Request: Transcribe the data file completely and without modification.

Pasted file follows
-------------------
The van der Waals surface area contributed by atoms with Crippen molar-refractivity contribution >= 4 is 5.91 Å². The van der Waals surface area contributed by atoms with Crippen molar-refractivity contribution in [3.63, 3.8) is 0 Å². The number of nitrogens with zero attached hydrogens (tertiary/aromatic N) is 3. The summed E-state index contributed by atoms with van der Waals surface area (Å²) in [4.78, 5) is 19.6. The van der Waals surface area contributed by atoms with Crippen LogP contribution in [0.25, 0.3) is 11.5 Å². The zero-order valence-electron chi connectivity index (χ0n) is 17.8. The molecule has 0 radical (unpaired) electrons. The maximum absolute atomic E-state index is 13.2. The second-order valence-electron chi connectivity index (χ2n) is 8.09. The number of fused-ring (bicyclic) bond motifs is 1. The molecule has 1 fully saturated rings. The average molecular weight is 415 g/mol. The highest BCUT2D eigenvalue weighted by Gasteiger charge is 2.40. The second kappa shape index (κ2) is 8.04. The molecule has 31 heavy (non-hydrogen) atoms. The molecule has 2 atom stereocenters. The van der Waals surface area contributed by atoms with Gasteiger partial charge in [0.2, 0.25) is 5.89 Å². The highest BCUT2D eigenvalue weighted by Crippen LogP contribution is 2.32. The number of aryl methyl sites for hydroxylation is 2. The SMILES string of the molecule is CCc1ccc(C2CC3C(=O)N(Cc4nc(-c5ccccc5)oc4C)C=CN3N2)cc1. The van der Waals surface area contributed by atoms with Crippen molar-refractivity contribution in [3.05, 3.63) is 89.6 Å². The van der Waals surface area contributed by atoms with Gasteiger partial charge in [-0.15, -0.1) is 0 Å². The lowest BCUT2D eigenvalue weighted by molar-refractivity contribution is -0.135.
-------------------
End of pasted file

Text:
The van der Waals surface area contributed by atoms with Crippen molar-refractivity contribution >= 4 is 5.91 Å². The van der Waals surface area contributed by atoms with Crippen molar-refractivity contribution in [3.63, 3.8) is 0 Å². The number of nitrogens with zero attached hydrogens (tertiary/aromatic N) is 3. The summed E-state index contributed by atoms with van der Waals surface area (Å²) in [4.78, 5) is 19.6. The van der Waals surface area contributed by atoms with Crippen LogP contribution in [0.25, 0.3) is 11.5 Å². The zero-order valence-electron chi connectivity index (χ0n) is 17.8. The molecule has 0 radical (unpaired) electrons. The maximum absolute atomic E-state index is 13.2. The second-order valence-electron chi connectivity index (χ2n) is 8.09. The number of fused-ring (bicyclic) bond motifs is 1. The molecule has 1 fully saturated rings. The average molecular weight is 415 g/mol. The highest BCUT2D eigenvalue weighted by Gasteiger charge is 2.40. The second kappa shape index (κ2) is 8.04. The molecule has 31 heavy (non-hydrogen) atoms. The molecule has 2 atom stereocenters. The van der Waals surface area contributed by atoms with Gasteiger partial charge in [0.2, 0.25) is 5.89 Å². The highest BCUT2D eigenvalue weighted by Crippen LogP contribution is 2.32. The number of aryl methyl sites for hydroxylation is 2. The SMILES string of the molecule is CCc1ccc(C2CC3C(=O)N(Cc4nc(-c5ccccc5)oc4C)C=CN3N2)cc1. The van der Waals surface area contributed by atoms with Crippen molar-refractivity contribution in [3.05, 3.63) is 89.6 Å². The van der Waals surface area contributed by atoms with Gasteiger partial charge in [-0.15, -0.1) is 0 Å². The lowest BCUT2D eigenvalue weighted by molar-refractivity contribution is -0.135.